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Smarter Safer Cycling Are What’s Next For Livio Founders

Tome-Top Smarter Safer Cycling Are What's Next For Livio Founders

Livio founders Jake Sigal (left) and Massimo Baldini (right) are hoping to make cycling safer. (photo: tomesoftware.com)

Livio Founders Jake Sigal and Massimo Baldini Are Working To Make Cycling Safer With Technology

Jake Sigal and Massimo Baldini were practically pioneers in bringing internet radio to devices outside of the computer and most importantly to the car. I’ve covered the duo, and their company Livio, basically since beginning when we were at thedroidguy.com.

Back in the early part of the decade there weren’t many people making devices to listen to internet radio. This was before TuneIn and the iHeart Radio app were a thing and before after market head units had any kind of phone or Internet integration. Livio made devices for the home as well as devices for the car that had access to thousands of Internet radio stations.

Back in 2010 we spoke with Sigal who had cited a report issued that same year that said over 150,000,000 people would be listening to Internet radio by years end. That number has quadrupled since then thanks to smartphones and apps like Pandora, iHeartRadio, TuneIn and others. Livio was ahead of the Internet radio boom and Sigal and Baldini sold the company to Ford right in the nick of time in 2013.

Since then they started a company called Tome which has been pretty stealth over the last few years. Now the Detroit Free Press has revealed what the Ferndale Michigan based company has been working on.

Tome is developing technology that will make the roads safer for cyclists and motorists by getting the two to talk to one another. The company is working out of the Mcity Autonomous Vehicle test site on the University of Michigan North Campus over the next year.

Like Livio knew early on that there had to be a better way to listen to Internet radio stations than hooking a laptop up to an aux cord, Tome knows there has to be a better way to alert motorists of nearby cyclists than wearing bright yellow vests and having extra reflectors and lights.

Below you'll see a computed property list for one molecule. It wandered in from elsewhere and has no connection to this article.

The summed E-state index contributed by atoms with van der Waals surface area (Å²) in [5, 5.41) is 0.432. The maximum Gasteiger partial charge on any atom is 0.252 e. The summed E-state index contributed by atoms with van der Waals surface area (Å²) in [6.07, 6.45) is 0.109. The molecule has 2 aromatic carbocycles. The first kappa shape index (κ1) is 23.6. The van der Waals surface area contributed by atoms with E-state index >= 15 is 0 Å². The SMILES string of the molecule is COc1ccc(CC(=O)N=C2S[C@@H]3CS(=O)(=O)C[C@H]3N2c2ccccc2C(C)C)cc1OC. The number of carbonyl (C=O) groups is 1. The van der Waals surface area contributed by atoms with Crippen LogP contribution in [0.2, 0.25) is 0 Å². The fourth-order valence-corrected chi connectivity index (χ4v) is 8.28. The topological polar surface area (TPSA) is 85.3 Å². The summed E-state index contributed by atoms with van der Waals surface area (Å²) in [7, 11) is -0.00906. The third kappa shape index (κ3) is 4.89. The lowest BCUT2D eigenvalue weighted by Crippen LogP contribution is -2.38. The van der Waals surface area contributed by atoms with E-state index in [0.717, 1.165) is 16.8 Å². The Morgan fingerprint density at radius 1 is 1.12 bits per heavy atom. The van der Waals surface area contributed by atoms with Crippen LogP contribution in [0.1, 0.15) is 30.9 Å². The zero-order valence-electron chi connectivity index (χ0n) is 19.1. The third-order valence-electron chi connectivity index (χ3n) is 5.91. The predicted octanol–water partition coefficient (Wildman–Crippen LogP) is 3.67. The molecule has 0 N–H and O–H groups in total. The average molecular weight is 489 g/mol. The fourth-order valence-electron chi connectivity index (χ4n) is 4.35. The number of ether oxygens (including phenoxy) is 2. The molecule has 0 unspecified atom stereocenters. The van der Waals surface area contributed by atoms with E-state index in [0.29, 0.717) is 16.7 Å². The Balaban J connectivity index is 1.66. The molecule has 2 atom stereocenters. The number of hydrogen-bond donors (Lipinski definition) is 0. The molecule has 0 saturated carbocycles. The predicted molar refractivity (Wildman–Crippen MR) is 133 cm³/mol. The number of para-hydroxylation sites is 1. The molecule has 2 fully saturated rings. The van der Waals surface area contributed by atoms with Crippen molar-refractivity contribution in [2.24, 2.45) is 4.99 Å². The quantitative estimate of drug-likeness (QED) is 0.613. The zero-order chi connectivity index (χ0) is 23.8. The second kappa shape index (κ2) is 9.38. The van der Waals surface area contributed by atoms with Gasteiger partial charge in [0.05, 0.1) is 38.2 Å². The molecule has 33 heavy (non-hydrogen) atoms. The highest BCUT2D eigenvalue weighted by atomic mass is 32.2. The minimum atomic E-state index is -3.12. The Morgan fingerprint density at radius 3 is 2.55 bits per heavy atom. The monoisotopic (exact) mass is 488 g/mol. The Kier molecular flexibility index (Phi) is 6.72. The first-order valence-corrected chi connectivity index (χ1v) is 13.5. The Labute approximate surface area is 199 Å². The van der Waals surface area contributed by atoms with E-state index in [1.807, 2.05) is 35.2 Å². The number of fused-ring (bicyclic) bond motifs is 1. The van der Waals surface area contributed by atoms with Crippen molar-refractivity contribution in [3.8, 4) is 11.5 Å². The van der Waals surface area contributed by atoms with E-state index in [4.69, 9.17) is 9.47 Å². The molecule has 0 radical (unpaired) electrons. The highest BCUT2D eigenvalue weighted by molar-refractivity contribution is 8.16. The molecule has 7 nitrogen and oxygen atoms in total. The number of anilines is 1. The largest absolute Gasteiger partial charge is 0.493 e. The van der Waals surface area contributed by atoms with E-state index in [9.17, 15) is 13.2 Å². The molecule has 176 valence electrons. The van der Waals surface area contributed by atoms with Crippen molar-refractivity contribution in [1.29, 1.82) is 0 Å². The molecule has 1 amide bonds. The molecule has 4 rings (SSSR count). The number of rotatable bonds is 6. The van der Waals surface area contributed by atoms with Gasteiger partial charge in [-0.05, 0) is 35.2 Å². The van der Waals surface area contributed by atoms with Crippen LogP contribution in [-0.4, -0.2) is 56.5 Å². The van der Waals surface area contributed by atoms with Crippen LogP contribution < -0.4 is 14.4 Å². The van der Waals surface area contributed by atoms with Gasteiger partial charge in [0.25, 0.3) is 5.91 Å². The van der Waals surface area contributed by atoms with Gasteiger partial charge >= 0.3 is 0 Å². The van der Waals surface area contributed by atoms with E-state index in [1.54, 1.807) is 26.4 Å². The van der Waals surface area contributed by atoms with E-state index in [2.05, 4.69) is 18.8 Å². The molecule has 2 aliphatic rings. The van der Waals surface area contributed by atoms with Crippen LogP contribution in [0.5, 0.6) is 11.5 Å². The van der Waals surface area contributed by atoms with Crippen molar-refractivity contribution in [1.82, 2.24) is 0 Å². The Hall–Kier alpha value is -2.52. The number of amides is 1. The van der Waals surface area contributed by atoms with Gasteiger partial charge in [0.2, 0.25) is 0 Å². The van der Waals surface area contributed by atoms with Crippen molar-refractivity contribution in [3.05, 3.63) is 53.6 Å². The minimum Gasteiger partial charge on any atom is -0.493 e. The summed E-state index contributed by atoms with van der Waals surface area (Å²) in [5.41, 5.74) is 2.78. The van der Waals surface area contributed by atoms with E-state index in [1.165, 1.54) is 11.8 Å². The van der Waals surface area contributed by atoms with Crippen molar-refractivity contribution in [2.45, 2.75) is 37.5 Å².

Tome hopes to create software that can go into bicycle and car, accessories and apps. The software should be able to alert motorists of nearby cyclists and alert cyclists to nearby motorists. They are also hoping to develop the technology to know when motorists are areas frequented by lots of cyclists. They don’t want to have a bunch of false alarms that would lead to motorists ignoring the warnings.

Sigal and Baldini have teamed up with Trek Bicycle on the project but they are self funding their portion. Sigal predicts the total investment will be between $1 million and $1.5 million dollars.

Sigal is an avid cyclists and feels that this project is based on a problem that everybody talks about, but hasn’t been adequately addressed.

“This is something that will absolutely save lives if we do this,” Sigal told the Detroit Free Press.

Sigal, Baldini and their Tome team of about 20 employees already sees a variety of ways to implement this new technology. For instance it could be embedded in a headlight that could signal a driver when the cyclist is nearby.  Sigal sees now as a pivotal time to work on this technology as autonomous vehicles will start hitting the streets in coming years. Something needs to be able to tell the driverless vehicles that there is a cyclist nearby.

We’re confident that just as Livio was the first company to put Pandora in the car, Tome will be the first company to make cycling much safer through apps, sensors and technology.